Untitle Is Slowing Down Fashion with Kalamkari

Untitle Is Slowing Down Fashion with Kalamkari

by Siddhant Talwar
Jan 11, 2024

Sustainability has been the newest old concept that has taken the world of fashion by storm. A wave of brands selling consciousness and green-washed designer collaborations with fast fashion brands has overshadowed indigenous practices around the world, who have been calling for a return to the sustainable roots of fashion and art with practice that is sustainable by form.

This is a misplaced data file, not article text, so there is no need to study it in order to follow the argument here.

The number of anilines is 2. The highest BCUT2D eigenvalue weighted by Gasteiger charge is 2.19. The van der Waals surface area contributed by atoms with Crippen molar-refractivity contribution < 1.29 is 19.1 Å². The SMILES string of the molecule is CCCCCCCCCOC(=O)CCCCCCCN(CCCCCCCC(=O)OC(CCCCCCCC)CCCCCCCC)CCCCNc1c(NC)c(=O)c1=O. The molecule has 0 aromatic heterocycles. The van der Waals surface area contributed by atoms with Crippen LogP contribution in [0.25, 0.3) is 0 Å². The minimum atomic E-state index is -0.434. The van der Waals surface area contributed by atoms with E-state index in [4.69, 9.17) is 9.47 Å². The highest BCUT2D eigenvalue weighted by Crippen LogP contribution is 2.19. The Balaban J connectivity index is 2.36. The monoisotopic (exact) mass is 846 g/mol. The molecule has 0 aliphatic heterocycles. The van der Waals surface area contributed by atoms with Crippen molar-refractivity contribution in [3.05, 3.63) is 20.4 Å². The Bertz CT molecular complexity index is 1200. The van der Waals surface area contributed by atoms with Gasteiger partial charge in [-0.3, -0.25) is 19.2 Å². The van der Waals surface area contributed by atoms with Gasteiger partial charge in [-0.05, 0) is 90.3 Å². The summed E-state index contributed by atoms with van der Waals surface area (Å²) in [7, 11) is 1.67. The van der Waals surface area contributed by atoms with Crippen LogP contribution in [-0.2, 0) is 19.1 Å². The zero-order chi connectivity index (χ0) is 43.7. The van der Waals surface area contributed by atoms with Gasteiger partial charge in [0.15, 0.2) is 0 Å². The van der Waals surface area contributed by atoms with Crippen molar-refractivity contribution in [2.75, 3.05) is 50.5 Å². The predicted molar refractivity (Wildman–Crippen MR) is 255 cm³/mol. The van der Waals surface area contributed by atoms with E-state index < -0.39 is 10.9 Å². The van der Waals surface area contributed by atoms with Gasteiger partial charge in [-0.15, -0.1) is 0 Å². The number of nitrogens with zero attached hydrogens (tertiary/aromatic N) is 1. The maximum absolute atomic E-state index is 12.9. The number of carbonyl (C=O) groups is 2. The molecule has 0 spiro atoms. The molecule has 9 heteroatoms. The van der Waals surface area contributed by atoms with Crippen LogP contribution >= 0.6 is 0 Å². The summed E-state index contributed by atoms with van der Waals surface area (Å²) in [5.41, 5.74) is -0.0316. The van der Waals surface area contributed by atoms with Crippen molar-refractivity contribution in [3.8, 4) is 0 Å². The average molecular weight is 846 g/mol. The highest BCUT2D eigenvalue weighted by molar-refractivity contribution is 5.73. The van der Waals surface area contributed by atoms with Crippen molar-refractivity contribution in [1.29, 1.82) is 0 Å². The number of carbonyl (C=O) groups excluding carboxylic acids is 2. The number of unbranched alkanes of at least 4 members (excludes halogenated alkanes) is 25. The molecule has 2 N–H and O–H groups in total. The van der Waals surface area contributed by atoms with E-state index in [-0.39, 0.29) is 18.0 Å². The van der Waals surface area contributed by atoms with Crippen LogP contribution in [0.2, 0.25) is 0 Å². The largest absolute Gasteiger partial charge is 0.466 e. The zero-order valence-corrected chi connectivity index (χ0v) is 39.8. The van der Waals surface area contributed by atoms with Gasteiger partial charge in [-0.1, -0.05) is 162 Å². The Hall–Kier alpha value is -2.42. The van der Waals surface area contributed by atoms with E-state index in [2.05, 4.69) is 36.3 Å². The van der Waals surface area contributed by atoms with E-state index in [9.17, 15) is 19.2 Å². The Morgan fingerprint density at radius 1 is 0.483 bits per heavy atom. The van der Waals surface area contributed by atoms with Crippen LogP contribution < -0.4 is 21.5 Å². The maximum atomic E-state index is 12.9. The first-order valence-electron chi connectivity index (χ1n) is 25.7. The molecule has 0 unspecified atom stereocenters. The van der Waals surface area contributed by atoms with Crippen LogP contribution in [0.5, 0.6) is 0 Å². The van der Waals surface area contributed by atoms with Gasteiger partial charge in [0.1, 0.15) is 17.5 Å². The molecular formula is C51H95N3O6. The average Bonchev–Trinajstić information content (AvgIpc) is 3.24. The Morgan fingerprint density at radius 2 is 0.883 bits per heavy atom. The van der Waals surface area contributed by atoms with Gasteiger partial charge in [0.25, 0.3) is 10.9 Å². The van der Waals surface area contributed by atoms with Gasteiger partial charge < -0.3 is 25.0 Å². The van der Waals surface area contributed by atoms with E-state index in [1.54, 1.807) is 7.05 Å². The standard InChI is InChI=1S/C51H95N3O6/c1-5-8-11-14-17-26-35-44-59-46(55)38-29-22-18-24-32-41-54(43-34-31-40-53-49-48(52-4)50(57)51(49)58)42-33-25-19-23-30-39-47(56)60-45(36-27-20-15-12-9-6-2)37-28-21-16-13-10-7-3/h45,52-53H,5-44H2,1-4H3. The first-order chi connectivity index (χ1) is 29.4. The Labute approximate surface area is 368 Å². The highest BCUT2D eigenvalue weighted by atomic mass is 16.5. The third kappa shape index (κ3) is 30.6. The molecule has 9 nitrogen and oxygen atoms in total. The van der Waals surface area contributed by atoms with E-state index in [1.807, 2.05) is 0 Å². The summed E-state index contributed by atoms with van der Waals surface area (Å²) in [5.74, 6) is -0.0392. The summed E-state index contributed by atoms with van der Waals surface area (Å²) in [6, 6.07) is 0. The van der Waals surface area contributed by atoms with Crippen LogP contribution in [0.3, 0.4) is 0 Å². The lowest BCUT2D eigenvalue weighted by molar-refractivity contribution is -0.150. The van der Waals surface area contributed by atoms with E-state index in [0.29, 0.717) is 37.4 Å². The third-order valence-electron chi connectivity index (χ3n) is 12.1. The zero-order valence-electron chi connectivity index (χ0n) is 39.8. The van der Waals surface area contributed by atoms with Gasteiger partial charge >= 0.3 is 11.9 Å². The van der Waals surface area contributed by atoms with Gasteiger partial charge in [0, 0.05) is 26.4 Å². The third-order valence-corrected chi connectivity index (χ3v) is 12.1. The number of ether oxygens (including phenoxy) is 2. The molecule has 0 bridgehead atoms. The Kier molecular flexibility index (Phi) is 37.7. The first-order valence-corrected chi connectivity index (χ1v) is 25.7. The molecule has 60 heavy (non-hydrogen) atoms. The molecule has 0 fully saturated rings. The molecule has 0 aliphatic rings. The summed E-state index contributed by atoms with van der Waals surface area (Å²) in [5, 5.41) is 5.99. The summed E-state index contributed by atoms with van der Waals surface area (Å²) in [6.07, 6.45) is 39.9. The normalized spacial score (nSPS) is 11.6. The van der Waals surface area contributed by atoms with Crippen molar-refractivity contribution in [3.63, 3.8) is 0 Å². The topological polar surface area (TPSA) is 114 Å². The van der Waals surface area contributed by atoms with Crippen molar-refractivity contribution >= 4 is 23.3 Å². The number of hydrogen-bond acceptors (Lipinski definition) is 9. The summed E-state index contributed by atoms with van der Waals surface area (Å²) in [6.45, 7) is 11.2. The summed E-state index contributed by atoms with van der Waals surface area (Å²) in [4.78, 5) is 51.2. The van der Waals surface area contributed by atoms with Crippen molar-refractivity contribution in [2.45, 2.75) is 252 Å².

Kalamkari is an example of this form. Literally translating to “pen craftsmanship,” Kalamkari is a hand-painted or block-printed textile that is site-specific to the Andhra Pradesh and Telangana states of India and some traces in Iran. It involves a meticulous 23-step process with hand-drawn painting using a handcrafted bamboo pen-natural dyes and raw materials that would otherwise be rendered useless. Pomegranate skin, for example, is used to make a red, and dried flowers are used to make a yellow. This ancient craft has a rich history, starting as a form of story-telling by Chitrakars, who moved from village to village to tell stories of Hindu mythology. During Mughal rule in India, the craft was highly patronized and started incorporating Islamic imagery. During British colonization, artisans were devalued by the British, and their craft was stolen from them to be mass produced in Britain and then sold to the colonies for a premium. Thus, many artisans became producers of raw materials to serve the British Raj. There was a whole generational gap of artisans who had been made to forget their craft. Post independence, the craft was revitalized to both preserve it and help artisan families survive by giving them a means to earn.